Chen settled in, the Royals scored a couple of runs against C.C. in the bottom of the first, and it remained 2-2 until two outs in the top of the seventh when Eduardo Nunez–yes, that Eduardo Nunez–broke the tie with an RBI triple. Chris Stewart–yup, that Chris Stewart–added an RBI and then Derek Jeter–indeed, that Derek Jeter (he of the .404 batting average)–ripped a two-run homer to end Chen’s night the way it was intended.
Final Score: Yanks 6, Royals 2.
[Photo Credit: Minda Haas]
This week we’re featuring the work of the painter Dave Choate.
Check out his site to enjoy more of his work. It’s good stuff.
It was only the bottom of the fourth inning and the Yankees were feeling good about themselves. Alex Rodriguez and Robinson Cano and Mark Teixeira helped the team out to a 5-1 lead. Hisanori Takahashi, the long man in the Angels bullpen–a junkballing nibbler–walked Russell Martin to start the inning and then Brett Gardner fouled off a bunch of pitches before hitting a single to center field. Derek Jeter took the first three pitches, all balls. Then he snuck a look over at someone in the Yankee dugout.
I figured the look, the hint of a smile, meant he was going to swing, 3-0 if he got a meatball. Sure enough Takahashi laid one right down the middle. Jeter took a huge swing and almost came out of his shoes. It was a swing to make Reggie proud. The ball was fouled back. Jeter fouled off the next pitch too. Then he smacked one over the fence in right field for a three-run homer.
Ivan Nova gave two back in the fifth and another run in the sixth. Could have been more trouble in the sixth but Rodriguez made a nice play to end the inning.
But because this is Sunday Night Baseball things are not meant to be brief or easy. So Rafael Soriano walked the lead-off hitter in the seventh and that man came around to score on a base hit by Albert Pujols. Soriano recorded two outs but left the game with the bases loaded, the Yanks lead cut to 8-5. Fortunately, our nerves were settled when David Robertson got Mark Trumbo to fly out to right field on a 2-2 pitch.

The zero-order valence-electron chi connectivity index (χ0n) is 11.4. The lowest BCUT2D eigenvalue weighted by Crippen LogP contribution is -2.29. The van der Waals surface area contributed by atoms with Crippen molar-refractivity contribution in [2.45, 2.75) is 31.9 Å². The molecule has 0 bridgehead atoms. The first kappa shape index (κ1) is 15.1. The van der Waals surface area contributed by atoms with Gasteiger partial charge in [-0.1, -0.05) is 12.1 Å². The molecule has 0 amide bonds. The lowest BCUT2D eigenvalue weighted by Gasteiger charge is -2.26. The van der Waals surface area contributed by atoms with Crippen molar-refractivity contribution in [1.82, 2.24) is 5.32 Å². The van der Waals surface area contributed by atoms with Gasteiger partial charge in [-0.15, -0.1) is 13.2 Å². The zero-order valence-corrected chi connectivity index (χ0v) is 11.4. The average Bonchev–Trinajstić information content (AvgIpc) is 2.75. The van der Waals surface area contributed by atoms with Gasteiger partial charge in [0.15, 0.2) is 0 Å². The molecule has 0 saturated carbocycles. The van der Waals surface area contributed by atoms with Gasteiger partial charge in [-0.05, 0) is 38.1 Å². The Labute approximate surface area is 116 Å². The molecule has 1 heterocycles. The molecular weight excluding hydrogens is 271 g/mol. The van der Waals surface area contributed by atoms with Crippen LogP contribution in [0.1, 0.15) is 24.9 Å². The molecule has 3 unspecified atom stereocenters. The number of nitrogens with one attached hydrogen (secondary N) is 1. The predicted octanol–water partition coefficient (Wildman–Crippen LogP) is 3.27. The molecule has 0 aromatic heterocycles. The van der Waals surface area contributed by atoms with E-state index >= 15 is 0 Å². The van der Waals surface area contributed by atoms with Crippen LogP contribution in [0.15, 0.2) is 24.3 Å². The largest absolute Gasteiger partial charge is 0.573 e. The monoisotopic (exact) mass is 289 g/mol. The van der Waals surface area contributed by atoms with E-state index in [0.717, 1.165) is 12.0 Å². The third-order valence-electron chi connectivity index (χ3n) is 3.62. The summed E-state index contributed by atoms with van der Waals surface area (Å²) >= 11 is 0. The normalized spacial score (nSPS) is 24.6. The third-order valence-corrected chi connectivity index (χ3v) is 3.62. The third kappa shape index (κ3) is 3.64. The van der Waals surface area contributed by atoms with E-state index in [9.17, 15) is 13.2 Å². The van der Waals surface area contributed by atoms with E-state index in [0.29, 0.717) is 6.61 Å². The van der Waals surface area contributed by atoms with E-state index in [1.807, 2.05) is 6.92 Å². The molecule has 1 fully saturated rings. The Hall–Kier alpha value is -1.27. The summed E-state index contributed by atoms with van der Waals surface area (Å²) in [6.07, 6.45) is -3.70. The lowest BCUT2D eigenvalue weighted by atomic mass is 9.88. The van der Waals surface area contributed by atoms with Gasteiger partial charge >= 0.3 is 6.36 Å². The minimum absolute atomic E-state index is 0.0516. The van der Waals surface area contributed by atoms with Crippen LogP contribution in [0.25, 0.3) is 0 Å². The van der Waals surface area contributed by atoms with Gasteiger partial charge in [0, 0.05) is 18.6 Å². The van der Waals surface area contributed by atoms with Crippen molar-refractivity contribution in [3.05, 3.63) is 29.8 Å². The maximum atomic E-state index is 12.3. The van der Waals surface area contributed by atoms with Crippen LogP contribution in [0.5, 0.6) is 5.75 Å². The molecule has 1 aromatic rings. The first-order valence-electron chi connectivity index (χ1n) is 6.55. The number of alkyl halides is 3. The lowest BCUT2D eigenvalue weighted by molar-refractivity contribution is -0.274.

(My mind was calculating: does this set up Mariano vs. Albert?)
A walk and stolen base by Robbie Cano and then a two-out single by Nick Swisher put the Yanks back up by four. Better still, Jason Isringhausen came in and gave up an absolute bomb to Raul Ibanez.
Fuggin thing reached the upper deck in right field.
All Tori Hunter could say was: “Wow.”
Mariano vs. Albert would have to wait. Tonight, it was Logan vs. Albert and Logan struck him out, go figure that.
Final Score: Yanks 11, Angels 5.
A nice way to start the week.
One of the least reported aspects of Derek Jeter’s game is his sense of playfulness on the field.
Last night, Eduardo Nunez almost dropped a pop up in the ninth inning. The wind took the ball and Nunez for a ride but he eventually snagged the ball and made the out. Sure enough, there was Jeter with a big smile on his face. If Nunez had dropped the ball he wouldn’t have laughed–at least not until they were out of camera range. He is always tactful.
Still, Jeter never gets cheated on having fun, does he?
This is supposed to be fun, dammit.
Here’s DJ, via Chad Jennings:
“If I didn’t’ think I was still capable of doing everything, I wouldn’t be playing,” Jeter said. “If I didn’t think I was capable of playing the game at a high level, I would go home. If I wasn’t enjoying myself, enjoying the competition, then it’d be time to go home. Right now, I think I’m capable, and I’m enjoying myself. I can’t comment on what would force me to retire, go home, stop playing. But I have a lot of confidence. I’ve always had a lot of confidence. If that starts to waver, then I wouldn’t do it.”
For more Jetes, here’s Andrew Marchand at ESPN, New York.
And hey, congrats to River Ave Blues who just celebrated their five-year anniversary.
[The Photo I swiped from Lo-Hud. Credit goes to AP]